Archive for May, 2011

A Sliver of an Exemption Left in Silviculture Rule

Photo by ッ Zach Hoeken ッ. Some rights reserved.

40 CFR 122.27 (the EPA’s “silviculture rule”) exempts from NPDES permitting all discharges from silvicultural (forestry) activities such as thinning, prescribed burning, pest and fire control, harvesting operations, surface drainage, or road construction and maintenance resulting from natural runoff.

But recent opinions from the U.S. Court of Appeals for the Ninth Circuit have restricted the interpretation of this exemption.

In Northwest Environmental Defense Center (NEDC) v. Brown, 617 F.3d 1176,  the Northwest Environmental Defense Center brought suit against Oregon State Forester and members of the Oregon Board of Forestry in their official capacities and various timber companies for their failure to obtain permits for discharges from systems of ditches, culverts, and channels that receive stormwater runoff from two logging roads in the Tillamook State Forest. The Defendants argued that these discharges are “point source” discharges under the Clean Water Act (CWA) and that they therefore require permits under the National Pollutant Discharge Elimination System (“NPDES”).

The Ninth Circuit agreed, filing their original opinion in the case on August 17, 2010. According to Perkins Coie’s Update on the case, the silviculture rule’s exemption for natural runoff “ceases to exist as soon as the natural runoff is channeled and controlled in some systematic way through a ‘discernible, confined and discrete conveyance’ and discharged into the waters of the United States.”

On October 5, 2010, the defendants filed petitions (here and here) for rehearing and rehearing en banc, but just two weeks ago, the Ninth Circuit issued an order and opinion denying the petitions, and environmentalists everywhere rejoiced.

Hurrah!

Compliance During Inclement Weather

Photo courtesy of @gletham GIS, Social, Mobile Tech Images. Some rights reserved.

While tornadoes dominate headlines, the EPA is looking forward a few weeks to the onset of hurricane season. As if your personal safety weren’t enough to look out for, a recent EPA news release reminds us that extra precautions should be taken to minimize chemical releases associated with natural disasters.

This is not only a gentle suggestion but a federal requirement. Under the Clean Air Act’s Section 112(r)(1) – 42 U.S.C. 7412(r)(1) – owners and operators of facilities producing, processing, handling or storing hazardous substances have a “general duty” to take the steps necessary to prevent releases of such substances (you can see a list of the regulated substances at 40 C.F.R. 68.130). Such steps typically include a mix of general safety precautions and maintenance, monitoring, and employee training measures.

Let a little something slip? Any release that surpasses the “reportable quantity” for that substance mandates immediate notification of the National Response Center pursuant to Section 103 of the Comprehensive Environmental Response, Compensation and Liability Act (42 U.S.C. 9603). But just because you’ve notified the federal authorities doesn’t mean you can leave your neighbors in the dark – Section 304 of the Emergency Planning and Community Right-to-Know Act (42 U.S.C. 11004) requires owners and operators to alert state and local emergency response groups as well.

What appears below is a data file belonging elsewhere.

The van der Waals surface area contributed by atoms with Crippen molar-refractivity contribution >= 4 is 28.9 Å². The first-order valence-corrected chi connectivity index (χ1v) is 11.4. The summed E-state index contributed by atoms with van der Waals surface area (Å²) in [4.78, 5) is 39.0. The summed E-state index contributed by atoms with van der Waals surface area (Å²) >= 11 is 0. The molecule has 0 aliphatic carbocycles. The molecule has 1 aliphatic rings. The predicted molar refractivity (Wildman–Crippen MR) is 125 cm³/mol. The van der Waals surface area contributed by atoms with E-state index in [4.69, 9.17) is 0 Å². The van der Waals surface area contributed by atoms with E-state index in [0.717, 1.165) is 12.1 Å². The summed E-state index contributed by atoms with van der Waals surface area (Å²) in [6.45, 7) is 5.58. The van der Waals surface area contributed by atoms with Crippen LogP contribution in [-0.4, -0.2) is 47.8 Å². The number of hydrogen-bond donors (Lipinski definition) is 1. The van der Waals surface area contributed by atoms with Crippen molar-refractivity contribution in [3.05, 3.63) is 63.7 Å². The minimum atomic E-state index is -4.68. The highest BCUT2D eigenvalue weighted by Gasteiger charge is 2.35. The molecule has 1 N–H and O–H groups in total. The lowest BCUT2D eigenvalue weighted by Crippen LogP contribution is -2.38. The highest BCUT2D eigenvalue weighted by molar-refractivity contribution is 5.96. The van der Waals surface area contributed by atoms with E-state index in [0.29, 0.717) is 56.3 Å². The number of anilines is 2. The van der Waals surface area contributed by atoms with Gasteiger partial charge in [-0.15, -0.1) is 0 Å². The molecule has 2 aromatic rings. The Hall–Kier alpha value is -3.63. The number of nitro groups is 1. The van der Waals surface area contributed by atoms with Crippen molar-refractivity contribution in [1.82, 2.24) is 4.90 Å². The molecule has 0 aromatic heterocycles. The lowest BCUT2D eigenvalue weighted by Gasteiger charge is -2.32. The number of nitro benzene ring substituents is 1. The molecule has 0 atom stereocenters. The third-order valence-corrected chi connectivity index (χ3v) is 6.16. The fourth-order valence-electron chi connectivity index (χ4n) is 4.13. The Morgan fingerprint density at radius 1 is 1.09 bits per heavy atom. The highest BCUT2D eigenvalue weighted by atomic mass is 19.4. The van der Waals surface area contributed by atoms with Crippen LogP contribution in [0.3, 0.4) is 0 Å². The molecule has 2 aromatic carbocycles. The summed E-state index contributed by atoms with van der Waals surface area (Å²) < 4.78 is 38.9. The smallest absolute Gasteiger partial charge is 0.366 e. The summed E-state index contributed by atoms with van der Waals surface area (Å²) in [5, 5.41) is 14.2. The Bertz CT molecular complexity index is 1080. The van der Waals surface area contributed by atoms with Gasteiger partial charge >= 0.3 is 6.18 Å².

The relative predictability of hurricanes buys affected facility owners/operators a little bit of time – a rare opportunity not afforded to those in tornado zones. Of course, many of the precautions recommended are the same, it’s just that the schedule for implementation can be drastically different.

For more information, visit the EPA’s Natural Disaster and Weather Emergencies center.

Crouching NOA, Hidden EIS: Last Week In Environmental Impact Statements

Many of you are familiar with the National Environmental Policy Act (NEPA), which requires federal agencies to prepare detailed reports known as Environmental Impact Statements (EIS). These reports attempt to compel federal agencies to consider the potential environmental impacts of proposed federal actions and any viable alternatives.

Federal agencies are required to prepare EISs in accordance with 40 CFR Part 1502, and to file the EISs with the EPA as specified in 40 CFR 1506.9. Each week the EPA prepares a digest of the preceding week’s filed EISs, which it publishes every Friday in the Federal Register under the title, “Notice of Availability” (NOA).

The EPA does not, however, include copies of the available EISs in the Notice nor on their website; they only “assist the public” by providing agency contacts and information “about” the EISs. Agencies, of course, must provide copies of an EIS to any member of “the interested public” on demand, but a consolidated view of full EISs is near impossible to come by. (Though it looks like “data gathering fairy godmother” Cubit is giving it a shot, with their “NEPA library.”)